Staying with the Feeling: Trauma, Humility, and Care in Ethnographic Fieldwork

Staying with the Feeling: Trauma, Humility, and Care in Ethnographic Fieldwork

Anthrodendum welcomes guest blogger Greg Beckett. He is assistant professor of anthropology at Western University (Canada) where his work focuses on crisis, disaster, and humanitarian intervention in Haiti. He is the author of There Is No More Haiti: Between Life and Death in Port-au-Prince (University of California Press, 2019).

Staying with the Feeling: Trauma, Humility, and Care in Ethnographic Fieldwork

by Greg Beckett

I don’t remember when it happened, but at some point, I began to respond to questions about my research with a feeling of dread. I wanted to say that it was going badly, or that the research was good but the situation was horrible, that I was sad and angry and that many of my friends and informants in Haiti were in worse shape. Many of them were dead. I wanted to say all of that, but I didn’t. I had come to think of fieldwork as something anthropologists were supposed to love doing, and I felt that if I dreaded going back there must be something wrong with me. I had internalized what might be one of the most self-destructive aspects of our discipline—the idea that fieldwork is a baptism by fire from which only the strong survive.

Staying with the Feeling

It is only recently that I have come to think of my fieldwork experiences in the language of trauma. I had been studying crisis and disaster in Haiti for years, studying how crisis feels to those who live with it every day. That meant I was absorbing countless stories of trauma, while also living through disastrous events. Yet, I avoided any acknowledgment of this reality. Avoidance is, after all, a key symptom of trauma, and I sought refuge in the defensive posture of intellectual rigor and high theory, and when that didn’t work, in numbness or in the pseudo-safety of shutting down.

Everything changed after I began to think of my experiences in the language of trauma in the context of therapy. This reframing helped me come to terms with my own experiences. It is a long journey, and like many who live with PTSD, I still have images I cannot shake. But reframing also helped in another way: it forced me to rethink my fieldwork as a whole, not just my personal experiences, but the stories of those with whom I worked too. I began to hear and see—to feel—in my notes a much deeper, more profound record of existential struggle. My therapist would often encourage me to “stay with the feeling,” and the more I did that with my fieldnotes, the richer the material became, and the more I began to understand—to really understand—about how crisis felt. This in turn made me rethink ethnography, as method and genre.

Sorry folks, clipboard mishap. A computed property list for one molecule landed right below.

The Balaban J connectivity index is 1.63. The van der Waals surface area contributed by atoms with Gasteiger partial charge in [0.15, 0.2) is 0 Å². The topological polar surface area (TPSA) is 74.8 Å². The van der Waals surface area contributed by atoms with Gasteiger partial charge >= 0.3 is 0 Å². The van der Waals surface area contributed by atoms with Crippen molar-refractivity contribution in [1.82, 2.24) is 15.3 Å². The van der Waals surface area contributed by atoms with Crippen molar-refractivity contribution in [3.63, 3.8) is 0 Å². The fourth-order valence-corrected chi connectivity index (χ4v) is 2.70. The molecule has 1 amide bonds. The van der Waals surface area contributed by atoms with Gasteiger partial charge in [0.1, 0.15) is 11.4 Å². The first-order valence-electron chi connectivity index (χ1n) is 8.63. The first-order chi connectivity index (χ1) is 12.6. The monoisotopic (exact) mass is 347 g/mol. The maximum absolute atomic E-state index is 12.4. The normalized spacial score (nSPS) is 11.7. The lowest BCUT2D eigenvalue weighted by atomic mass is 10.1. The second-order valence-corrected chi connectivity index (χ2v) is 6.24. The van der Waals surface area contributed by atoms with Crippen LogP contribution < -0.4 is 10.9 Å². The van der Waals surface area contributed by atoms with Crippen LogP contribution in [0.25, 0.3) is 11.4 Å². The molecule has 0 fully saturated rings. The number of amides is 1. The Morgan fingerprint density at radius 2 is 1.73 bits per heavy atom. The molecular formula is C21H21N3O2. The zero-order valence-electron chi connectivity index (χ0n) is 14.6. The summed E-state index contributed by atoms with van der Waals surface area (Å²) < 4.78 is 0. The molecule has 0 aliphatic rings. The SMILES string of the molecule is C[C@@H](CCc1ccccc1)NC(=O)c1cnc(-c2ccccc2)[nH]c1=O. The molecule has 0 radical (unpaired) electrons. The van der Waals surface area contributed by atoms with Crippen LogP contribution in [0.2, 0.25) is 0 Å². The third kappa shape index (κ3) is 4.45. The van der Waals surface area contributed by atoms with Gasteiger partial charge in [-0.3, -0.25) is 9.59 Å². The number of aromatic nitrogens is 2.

The Virtue of Humility

I came to therapy late. I don’t know why I didn’t seek help sooner, although it is probably because avoidance is such a powerful force. I did have concerned committee members and colleagues who expressed worry about my physical safety while in the field. I don’t know what they would have said or done if I had spoken to them about my traumatic experiences. I imagine that they, too, have probably internalized the disciplinary hubris that casts the anthropologist as an intrepid hero, the same habitus that generated all those whispers and rumors about people who couldn’t cut it in the field or that led fellow graduate students to clap me on the back and talk about all the “cred” I would have for working in a place like Haiti. So many of us have fallen for this cruelty that masquerades as intellectual rigor. It was a cultivated disposition at the University of Chicago, where I trained, and where the same hubris now drives a willful rejection of the very idea of trauma, trigger warnings, and safe spaces. In anthropology, this same hubris can lead to silencing or outright stigma about trauma and the related experiences of anxiety and depression, despite evidence of the high rates of mental health issues among graduate students.

When I first began therapy, I warned my therapist, whom I will call David (not his real name), that I would probably respond with a lot of intellectual resistance. I had taught psychoanalytic theory for years as part of the college core curriculum at the University of Chicago and I knew enough to know about resistance and repression. I doubt I needed to tell him; I’m sure he could read my resistance easily. At any rate, he responded by giving me a homework challenge of sorts: he asked me to leave and to practice what he called the “virtue of humility.” I won’t lie; it was hard. I had been trained to see humility, or at least certain versions of it, as a kind of weakness and to mistake an aggressive form of argumentation and assertiveness as its own kind of virtue. Yet, learning to practice humility opened up for me a whole new way of thinking and feeling. Over the course of my therapy, I got better at naming emotions and at reframing my experiences and the actions and expressions of others. Humility also helped me as a writer, and it gave me a new point of entry into my fieldnotes and research, letting me see and feel the deep intimacies at play in the stories and conversations I had recorded and observed.